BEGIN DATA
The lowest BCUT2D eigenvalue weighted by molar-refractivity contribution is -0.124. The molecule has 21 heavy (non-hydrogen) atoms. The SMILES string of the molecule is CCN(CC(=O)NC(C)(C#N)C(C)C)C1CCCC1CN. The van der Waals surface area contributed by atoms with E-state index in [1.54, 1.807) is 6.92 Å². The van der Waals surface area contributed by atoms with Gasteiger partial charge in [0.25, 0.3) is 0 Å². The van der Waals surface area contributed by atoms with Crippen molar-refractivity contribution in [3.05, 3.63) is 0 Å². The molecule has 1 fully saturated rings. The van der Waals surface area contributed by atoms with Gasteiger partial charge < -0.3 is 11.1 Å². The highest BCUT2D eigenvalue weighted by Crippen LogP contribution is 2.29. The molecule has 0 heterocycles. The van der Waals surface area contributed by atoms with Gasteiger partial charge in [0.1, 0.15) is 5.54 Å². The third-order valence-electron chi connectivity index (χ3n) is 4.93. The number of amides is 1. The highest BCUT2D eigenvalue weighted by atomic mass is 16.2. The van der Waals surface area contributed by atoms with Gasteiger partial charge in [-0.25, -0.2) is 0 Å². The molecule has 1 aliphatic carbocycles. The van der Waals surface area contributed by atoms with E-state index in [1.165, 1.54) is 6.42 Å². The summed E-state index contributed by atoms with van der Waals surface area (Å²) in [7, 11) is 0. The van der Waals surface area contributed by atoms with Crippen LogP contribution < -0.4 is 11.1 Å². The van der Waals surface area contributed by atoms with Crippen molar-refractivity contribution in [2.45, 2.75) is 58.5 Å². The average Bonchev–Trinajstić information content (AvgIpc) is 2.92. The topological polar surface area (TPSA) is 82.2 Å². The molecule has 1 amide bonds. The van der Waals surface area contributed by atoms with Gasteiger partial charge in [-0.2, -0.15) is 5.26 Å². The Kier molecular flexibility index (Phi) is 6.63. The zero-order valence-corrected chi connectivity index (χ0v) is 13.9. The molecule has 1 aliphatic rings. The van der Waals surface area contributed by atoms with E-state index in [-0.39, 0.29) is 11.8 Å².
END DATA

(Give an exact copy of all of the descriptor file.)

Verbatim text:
The lowest BCUT2D eigenvalue weighted by molar-refractivity contribution is -0.124. The molecule has 21 heavy (non-hydrogen) atoms. The SMILES string of the molecule is CCN(CC(=O)NC(C)(C#N)C(C)C)C1CCCC1CN. The van der Waals surface area contributed by atoms with E-state index in [1.54, 1.807) is 6.92 Å². The van der Waals surface area contributed by atoms with Gasteiger partial charge in [0.25, 0.3) is 0 Å². The van der Waals surface area contributed by atoms with Crippen molar-refractivity contribution in [3.05, 3.63) is 0 Å². The molecule has 1 fully saturated rings. The van der Waals surface area contributed by atoms with Gasteiger partial charge < -0.3 is 11.1 Å². The highest BCUT2D eigenvalue weighted by Crippen LogP contribution is 2.29. The molecule has 0 heterocycles. The van der Waals surface area contributed by atoms with Gasteiger partial charge in [0.1, 0.15) is 5.54 Å². The third-order valence-electron chi connectivity index (χ3n) is 4.93. The number of amides is 1. The highest BCUT2D eigenvalue weighted by atomic mass is 16.2. The van der Waals surface area contributed by atoms with Gasteiger partial charge in [-0.25, -0.2) is 0 Å². The molecule has 1 aliphatic carbocycles. The van der Waals surface area contributed by atoms with E-state index in [1.165, 1.54) is 6.42 Å². The summed E-state index contributed by atoms with van der Waals surface area (Å²) in [7, 11) is 0. The van der Waals surface area contributed by atoms with Crippen LogP contribution < -0.4 is 11.1 Å². The van der Waals surface area contributed by atoms with Crippen molar-refractivity contribution in [2.45, 2.75) is 58.5 Å². The average Bonchev–Trinajstić information content (AvgIpc) is 2.92. The topological polar surface area (TPSA) is 82.2 Å². The molecule has 1 amide bonds. The van der Waals surface area contributed by atoms with Gasteiger partial charge in [-0.2, -0.15) is 5.26 Å². The Kier molecular flexibility index (Phi) is 6.63. The zero-order valence-corrected chi connectivity index (χ0v) is 13.9. The molecule has 1 aliphatic rings. The van der Waals surface area contributed by atoms with E-state index in [-0.39, 0.29) is 11.8 Å².